3 Stocks to Invest in the Improving Auto Market
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The automotive industry continues to recover at a rapid pace. The decline in the unemployment rate, coupled with low interest rates, have propelled automotive sales in the United States. Although a typical strategy to gain exposure to the automotive market is to invest in car manufacturers, a Foolish investor may also be interested in parts manufacturers. Auto parts companies should fare well as auto demand increases. The following three stocks may be bought as a basket to expose a portfolio to the automotive industry.
Ford (NYSE: F) is one of the giants in the automotive manufacturing business. The company is developing faster, more comfortable, and more fuel-efficient vehicles. As Ford continues to develop more fuel-efficient cars, its presence in the European and Asian markets should continue to grow--and that's important because gas prices in Europe and Asia are sometimes more than double that of the U.S.
From a fundamental analysis perspective, Ford trades with a P/E ratio of 10.6, and a forward P/E of 9.45, while the industry’s P/E average is around 14. Ford reported an outstanding first quarter as it increased net income to $1.6 billion, an increase of $215 million over last year. The Mustang sports car developer also saw a steep increase in units sold in North America, despite some weakness in international markets.
Regarding the future, Ford is poised for more growth. The domestic market continues to strengthen and the Asian market is improving despite fierce competition from Honda and Toyota. Sales in European markets increased for the first time since 2011, which should boost revenue. Ford also increased its sales by 14% in May, the best number for May since 2005.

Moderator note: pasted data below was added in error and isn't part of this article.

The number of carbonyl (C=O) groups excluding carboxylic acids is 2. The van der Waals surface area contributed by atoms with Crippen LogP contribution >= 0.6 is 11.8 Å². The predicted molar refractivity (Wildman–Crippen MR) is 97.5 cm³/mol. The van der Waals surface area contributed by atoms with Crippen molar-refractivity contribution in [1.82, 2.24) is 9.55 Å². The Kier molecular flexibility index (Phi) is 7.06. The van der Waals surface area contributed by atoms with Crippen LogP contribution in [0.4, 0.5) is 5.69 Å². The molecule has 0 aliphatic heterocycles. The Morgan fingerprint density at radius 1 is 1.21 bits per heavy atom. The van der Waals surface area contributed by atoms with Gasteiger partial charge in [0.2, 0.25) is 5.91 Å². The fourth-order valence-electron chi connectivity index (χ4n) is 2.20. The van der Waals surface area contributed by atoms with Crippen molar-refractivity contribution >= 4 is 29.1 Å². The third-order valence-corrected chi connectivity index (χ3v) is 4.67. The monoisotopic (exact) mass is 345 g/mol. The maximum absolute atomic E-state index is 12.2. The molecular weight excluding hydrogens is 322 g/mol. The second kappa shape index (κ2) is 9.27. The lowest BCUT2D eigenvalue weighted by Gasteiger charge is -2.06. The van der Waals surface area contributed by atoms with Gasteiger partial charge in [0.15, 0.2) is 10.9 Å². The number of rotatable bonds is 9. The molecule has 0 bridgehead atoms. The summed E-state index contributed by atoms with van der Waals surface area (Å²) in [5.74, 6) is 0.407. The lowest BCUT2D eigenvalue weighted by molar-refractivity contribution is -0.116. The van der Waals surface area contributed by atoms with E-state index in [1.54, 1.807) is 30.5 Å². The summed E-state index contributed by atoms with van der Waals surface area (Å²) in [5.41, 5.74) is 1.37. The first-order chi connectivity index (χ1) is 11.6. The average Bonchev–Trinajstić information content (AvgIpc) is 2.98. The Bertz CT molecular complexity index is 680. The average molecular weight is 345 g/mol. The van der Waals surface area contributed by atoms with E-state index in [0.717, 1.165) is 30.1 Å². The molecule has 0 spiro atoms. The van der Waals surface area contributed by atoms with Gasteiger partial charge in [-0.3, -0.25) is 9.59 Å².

A good year
Despite recent underperformance by Goodyear Tire & Rubber Co. (NASDAQ: GT), the stock is ready for a rebound. Since auto sales are increasing, the demand for tires goes right along with it. Goodyear continues to be a top choice for the supply of tires to car manufacturers. North America makes up for 50% of its revenue per year, but one of the key drivers will be higher demand in emerging markets such as Latin America and Asia. Furthermore, revenues from Europe should start picking up as demand for autos strengthens.
From a fundamental perspective, the company’s margins have been steadily improving since 2010. Goodyear hopes to increase its North American margins to 5% from 3% over the next several years. The company’s P/E of 17.3 is below the industry average of 20.2. Although its sales fell 12% to $4.8 billion last quarter, its net income increased $37 million because of margin expansion.
Magna International (NYSE: MGA) designs, develops, and manufactures automotive systems, modules, and components which are sold to original equipment manufacturers (OEMs). Its operations are primarily in North America, Europe, and several emerging markets such as Latin America.
The fundamentals look good as the company trades around an 11 P/E, while the industry average is 19.9. Its price to book ratio is also below the industry average. Further, revenue growth for the last 3 years is 21%, while the industry average is 4.5%. Its sales increased 9% to $8.5 billion for the first quarter of 2013. Its net income grew to $369 million, or $1.57 per share, from $343 million, or $1.46 per share year over year.
Management expects revenue in 2013 to range between $32 billion to $33.4 billion as a new emission standards boost demand for fuel efficient components. Moreover, since its presence in the domestic and European markets is strong, sales should move in unison with Ford. Magna has a solid balance sheet, trades below the industry average in many financial metrics, and has catalysts for growth.
A foolish note
The automotive industry is improving. And these companies are excellent options to gain exposure to this market. Ford’s performance has been steadily increasing, and the car maker should gain market share in the European markets. As the demand for tires increase, Goodyear should see a push in revenue. Lastly, the demand for Magna’s products should increase as companies like Ford boost auto production to meet rising global demand.
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Robinson Roacho has no position in any stocks mentioned. The Motley Fool recommends Ford. The Motley Fool owns shares of Ford. Try any of our Foolish newsletter services free for 30 days. We Fools may not all hold the same opinions, but we all believe that considering a diverse range of insights makes us better investors. The Motley Fool has a disclosure policy. Is this post wrong? Click here. Think you can do better? Join us and write your own!